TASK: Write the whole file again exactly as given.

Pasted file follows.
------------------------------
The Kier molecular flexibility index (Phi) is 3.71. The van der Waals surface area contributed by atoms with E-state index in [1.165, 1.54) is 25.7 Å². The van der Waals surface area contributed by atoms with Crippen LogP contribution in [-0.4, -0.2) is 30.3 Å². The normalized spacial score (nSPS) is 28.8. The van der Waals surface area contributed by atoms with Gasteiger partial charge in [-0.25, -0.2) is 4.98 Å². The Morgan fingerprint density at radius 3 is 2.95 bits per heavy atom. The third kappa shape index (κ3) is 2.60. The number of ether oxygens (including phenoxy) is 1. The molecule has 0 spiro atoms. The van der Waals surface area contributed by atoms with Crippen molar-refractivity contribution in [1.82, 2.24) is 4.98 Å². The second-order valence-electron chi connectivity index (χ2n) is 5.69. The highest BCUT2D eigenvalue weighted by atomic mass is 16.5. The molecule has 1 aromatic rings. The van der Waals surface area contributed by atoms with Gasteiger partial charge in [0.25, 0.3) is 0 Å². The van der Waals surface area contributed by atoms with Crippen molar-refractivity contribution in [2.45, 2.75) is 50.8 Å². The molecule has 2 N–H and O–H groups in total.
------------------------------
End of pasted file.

The Kier molecular flexibility index (Phi) is 3.71. The van der Waals surface area contributed by atoms with E-state index in [1.165, 1.54) is 25.7 Å². The van der Waals surface area contributed by atoms with Crippen LogP contribution in [-0.4, -0.2) is 30.3 Å². The normalized spacial score (nSPS) is 28.8. The van der Waals surface area contributed by atoms with Gasteiger partial charge in [-0.25, -0.2) is 4.98 Å². The Morgan fingerprint density at radius 3 is 2.95 bits per heavy atom. The third kappa shape index (κ3) is 2.60. The number of ether oxygens (including phenoxy) is 1. The molecule has 0 spiro atoms. The van der Waals surface area contributed by atoms with Crippen molar-refractivity contribution in [1.82, 2.24) is 4.98 Å². The second-order valence-electron chi connectivity index (χ2n) is 5.69. The highest BCUT2D eigenvalue weighted by atomic mass is 16.5. The molecule has 1 aromatic rings. The van der Waals surface area contributed by atoms with Gasteiger partial charge in [0.25, 0.3) is 0 Å². The van der Waals surface area contributed by atoms with Crippen molar-refractivity contribution in [2.45, 2.75) is 50.8 Å². The molecule has 2 N–H and O–H groups in total.